Friday, September 25, 2009

Comedy at any cost?

Well,I used to think the only criteria for comedy was that it had to be funny.Beyond that anything goes, nothing is off limits.Maybe I was young, maybe I was naive, but mainly I was just plain uncaring egotistical selfish and wrong. I wrote a funny poem about Ted Hughes the other day but as soon as I had written it, and it really wasn't that bad, I knew I wouldn't post it.Comedy sometimes has a cost, at worst it has a victim, then that joke just isn't funny anymore. Billy Connolly, one of the few comics that could actually make me laugh, the only comic I have paid money to see, found this out when he cracked a joke about a real life hostage and how he wished his captors would just get on with it and kill him. Connolly paid a price for his humour at any cost mentality.Here in Ireland Tommy Tiernan one of our most talented comedians at the percieved to be enlightened artsy Electric picnic is being given full support for his jokes about Jews. I quote..

'But these Jews, these fuckin Jew cunts came up to me.Fuckin Christ killin bastards! Fuckin six million?I would have got 10 or 12 million out of that.No fuckin problem! Fuckin two at a time, they would have gone! Hold hands get in there! Leave us your teeth and your glasses.'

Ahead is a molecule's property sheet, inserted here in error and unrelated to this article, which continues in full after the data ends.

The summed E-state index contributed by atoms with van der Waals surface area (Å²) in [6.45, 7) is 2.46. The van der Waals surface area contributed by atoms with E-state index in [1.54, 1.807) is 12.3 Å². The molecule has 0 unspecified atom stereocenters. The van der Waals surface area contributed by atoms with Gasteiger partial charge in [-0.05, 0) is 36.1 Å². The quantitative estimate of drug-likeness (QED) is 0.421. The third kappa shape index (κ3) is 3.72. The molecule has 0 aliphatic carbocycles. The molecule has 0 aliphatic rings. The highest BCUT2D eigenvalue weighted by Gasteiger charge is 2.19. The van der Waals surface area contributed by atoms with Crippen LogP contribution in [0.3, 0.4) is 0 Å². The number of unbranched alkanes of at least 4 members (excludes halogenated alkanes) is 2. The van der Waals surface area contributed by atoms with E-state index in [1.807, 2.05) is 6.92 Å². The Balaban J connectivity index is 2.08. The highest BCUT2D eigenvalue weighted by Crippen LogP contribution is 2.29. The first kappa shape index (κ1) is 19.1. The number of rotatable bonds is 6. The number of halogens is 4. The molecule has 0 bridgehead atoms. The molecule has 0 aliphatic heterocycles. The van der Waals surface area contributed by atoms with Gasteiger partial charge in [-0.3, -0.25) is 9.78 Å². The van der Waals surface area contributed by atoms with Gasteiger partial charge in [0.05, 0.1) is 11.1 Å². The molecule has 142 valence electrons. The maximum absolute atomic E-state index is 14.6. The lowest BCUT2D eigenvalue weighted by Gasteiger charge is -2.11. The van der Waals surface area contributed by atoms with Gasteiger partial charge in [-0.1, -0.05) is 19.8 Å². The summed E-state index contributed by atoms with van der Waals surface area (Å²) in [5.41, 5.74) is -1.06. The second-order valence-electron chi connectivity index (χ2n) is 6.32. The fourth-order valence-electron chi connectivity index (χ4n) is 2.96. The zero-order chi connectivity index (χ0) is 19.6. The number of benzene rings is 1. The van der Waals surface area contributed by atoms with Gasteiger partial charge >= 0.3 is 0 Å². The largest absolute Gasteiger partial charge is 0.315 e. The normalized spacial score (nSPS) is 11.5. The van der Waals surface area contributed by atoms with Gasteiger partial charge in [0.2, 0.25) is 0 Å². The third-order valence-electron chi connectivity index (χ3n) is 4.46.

Funny?Well he and the Electric picnic crowd appeared to think so, no objections were raised till 3 weeks later when his joke was printed in a newspaper. Tiernan somewhat ironically claims to be greatly upset that these comments have caused hurt to others as this was never his intention.Maybe, or maybe not , either way his priority was to boost his ego.He claims his remarks were taken out of context? In what context known to man would these comments have been acceptable let alone humourous? As far as I know the entire audience was with him, nobody objected (as they did to Connolly) nobody booed and nobody walked out. Tiernan has previously made jokes about Travellers and people with Down Syndrome , all of which I've heard and all of which I've found offensive. I've always sensed the negative charisma of the bully within Tiernan. Neither he nor his backers feel the need to apologise, he will continue to tour, continue to sell out (in every sense of the word) and continue to offend with impunity.

19 comments:

The Weaver of Grass said...

I do agree with you TFE. Billy Connolly is my favourite and he always makes me laugh. I think with a live audience the jokes come so thick and fast that you laugh and then forget as the next joke comes - whereas in the newspaper it is there for all to see. This does not excuse it I know - I think sometimes these comics just get carried away with their own importance. Can't write any more as my head is full of Monday's "poem". Have a nice weekend.

Rachel Fox said...

Sometimes comics can get so on that 'must be the most extreme comic' path that they lose sight of what and who they are talking about (or they're just arseholes and never cared anyway). A little more thinking (rather than just racing for the finish/punch line) wouldn't do them any harm. You can be proud of a real joke...anyone get easy, lazy, laugh-at-the-weak laughs.
x

Jasmine said...

Thank you for posting this. Sometimes these things really do need to be said and uncomfortably chuckling and looking at ones feet is as big a part of the problem as the semantics of source.